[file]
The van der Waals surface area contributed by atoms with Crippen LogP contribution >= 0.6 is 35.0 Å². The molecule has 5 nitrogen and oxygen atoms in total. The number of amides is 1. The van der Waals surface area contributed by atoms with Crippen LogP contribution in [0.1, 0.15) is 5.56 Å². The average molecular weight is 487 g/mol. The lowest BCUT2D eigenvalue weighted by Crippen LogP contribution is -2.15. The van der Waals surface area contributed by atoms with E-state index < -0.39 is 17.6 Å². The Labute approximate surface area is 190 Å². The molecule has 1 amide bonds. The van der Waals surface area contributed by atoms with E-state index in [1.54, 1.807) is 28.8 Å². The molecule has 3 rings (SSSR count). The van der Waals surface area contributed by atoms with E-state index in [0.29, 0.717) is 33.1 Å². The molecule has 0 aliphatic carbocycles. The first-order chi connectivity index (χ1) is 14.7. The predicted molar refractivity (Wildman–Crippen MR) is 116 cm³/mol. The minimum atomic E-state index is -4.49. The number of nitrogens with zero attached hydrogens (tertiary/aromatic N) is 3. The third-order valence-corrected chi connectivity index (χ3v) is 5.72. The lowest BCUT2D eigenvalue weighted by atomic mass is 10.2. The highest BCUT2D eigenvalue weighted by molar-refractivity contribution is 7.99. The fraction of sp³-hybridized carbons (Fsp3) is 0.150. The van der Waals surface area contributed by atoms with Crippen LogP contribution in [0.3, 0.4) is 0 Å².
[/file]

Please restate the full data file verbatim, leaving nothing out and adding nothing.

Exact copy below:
The van der Waals surface area contributed by atoms with Crippen LogP contribution >= 0.6 is 35.0 Å². The molecule has 5 nitrogen and oxygen atoms in total. The number of amides is 1. The van der Waals surface area contributed by atoms with Crippen LogP contribution in [0.1, 0.15) is 5.56 Å². The average molecular weight is 487 g/mol. The lowest BCUT2D eigenvalue weighted by Crippen LogP contribution is -2.15. The van der Waals surface area contributed by atoms with E-state index < -0.39 is 17.6 Å². The Labute approximate surface area is 190 Å². The molecule has 1 amide bonds. The van der Waals surface area contributed by atoms with E-state index in [1.54, 1.807) is 28.8 Å². The molecule has 3 rings (SSSR count). The van der Waals surface area contributed by atoms with E-state index in [0.29, 0.717) is 33.1 Å². The molecule has 0 aliphatic carbocycles. The first-order chi connectivity index (χ1) is 14.7. The predicted molar refractivity (Wildman–Crippen MR) is 116 cm³/mol. The minimum atomic E-state index is -4.49. The number of nitrogens with zero attached hydrogens (tertiary/aromatic N) is 3. The third-order valence-corrected chi connectivity index (χ3v) is 5.72. The lowest BCUT2D eigenvalue weighted by atomic mass is 10.2. The highest BCUT2D eigenvalue weighted by molar-refractivity contribution is 7.99. The fraction of sp³-hybridized carbons (Fsp3) is 0.150. The van der Waals surface area contributed by atoms with Crippen LogP contribution in [0.3, 0.4) is 0 Å².